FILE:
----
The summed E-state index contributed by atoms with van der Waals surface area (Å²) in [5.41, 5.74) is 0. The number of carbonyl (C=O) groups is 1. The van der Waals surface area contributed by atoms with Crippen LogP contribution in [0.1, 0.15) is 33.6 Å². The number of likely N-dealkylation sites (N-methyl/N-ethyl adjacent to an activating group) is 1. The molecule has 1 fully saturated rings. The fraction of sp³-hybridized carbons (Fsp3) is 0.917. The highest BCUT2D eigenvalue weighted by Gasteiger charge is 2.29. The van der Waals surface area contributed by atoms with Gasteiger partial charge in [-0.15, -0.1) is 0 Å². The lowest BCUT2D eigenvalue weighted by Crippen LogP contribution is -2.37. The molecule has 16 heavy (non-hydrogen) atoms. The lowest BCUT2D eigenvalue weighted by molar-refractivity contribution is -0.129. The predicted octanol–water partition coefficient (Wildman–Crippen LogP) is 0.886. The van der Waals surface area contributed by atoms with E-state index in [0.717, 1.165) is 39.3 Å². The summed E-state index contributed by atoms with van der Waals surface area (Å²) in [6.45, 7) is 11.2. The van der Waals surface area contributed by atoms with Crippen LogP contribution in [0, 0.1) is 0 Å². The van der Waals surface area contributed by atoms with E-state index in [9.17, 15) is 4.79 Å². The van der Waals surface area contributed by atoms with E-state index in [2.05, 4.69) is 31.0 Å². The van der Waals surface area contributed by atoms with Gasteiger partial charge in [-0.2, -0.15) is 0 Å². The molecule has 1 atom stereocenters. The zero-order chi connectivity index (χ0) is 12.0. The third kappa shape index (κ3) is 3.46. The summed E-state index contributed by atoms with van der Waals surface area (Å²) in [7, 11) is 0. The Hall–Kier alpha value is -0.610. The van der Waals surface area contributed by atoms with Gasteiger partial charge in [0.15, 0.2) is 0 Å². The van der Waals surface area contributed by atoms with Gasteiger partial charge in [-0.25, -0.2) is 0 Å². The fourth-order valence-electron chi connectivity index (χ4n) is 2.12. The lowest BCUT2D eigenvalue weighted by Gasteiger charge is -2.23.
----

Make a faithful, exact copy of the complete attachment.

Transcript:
The summed E-state index contributed by atoms with van der Waals surface area (Å²) in [5.41, 5.74) is 0. The number of carbonyl (C=O) groups is 1. The van der Waals surface area contributed by atoms with Crippen LogP contribution in [0.1, 0.15) is 33.6 Å². The number of likely N-dealkylation sites (N-methyl/N-ethyl adjacent to an activating group) is 1. The molecule has 1 fully saturated rings. The fraction of sp³-hybridized carbons (Fsp3) is 0.917. The highest BCUT2D eigenvalue weighted by Gasteiger charge is 2.29. The van der Waals surface area contributed by atoms with Gasteiger partial charge in [-0.15, -0.1) is 0 Å². The lowest BCUT2D eigenvalue weighted by Crippen LogP contribution is -2.37. The molecule has 16 heavy (non-hydrogen) atoms. The lowest BCUT2D eigenvalue weighted by molar-refractivity contribution is -0.129. The predicted octanol–water partition coefficient (Wildman–Crippen LogP) is 0.886. The van der Waals surface area contributed by atoms with E-state index in [0.717, 1.165) is 39.3 Å². The summed E-state index contributed by atoms with van der Waals surface area (Å²) in [6.45, 7) is 11.2. The van der Waals surface area contributed by atoms with Crippen LogP contribution in [0, 0.1) is 0 Å². The van der Waals surface area contributed by atoms with E-state index in [9.17, 15) is 4.79 Å². The van der Waals surface area contributed by atoms with E-state index in [2.05, 4.69) is 31.0 Å². The van der Waals surface area contributed by atoms with Gasteiger partial charge in [-0.2, -0.15) is 0 Å². The molecule has 1 atom stereocenters. The zero-order chi connectivity index (χ0) is 12.0. The third kappa shape index (κ3) is 3.46. The summed E-state index contributed by atoms with van der Waals surface area (Å²) in [7, 11) is 0. The Hall–Kier alpha value is -0.610. The van der Waals surface area contributed by atoms with Gasteiger partial charge in [0.15, 0.2) is 0 Å². The van der Waals surface area contributed by atoms with Gasteiger partial charge in [-0.25, -0.2) is 0 Å². The fourth-order valence-electron chi connectivity index (χ4n) is 2.12. The lowest BCUT2D eigenvalue weighted by Gasteiger charge is -2.23.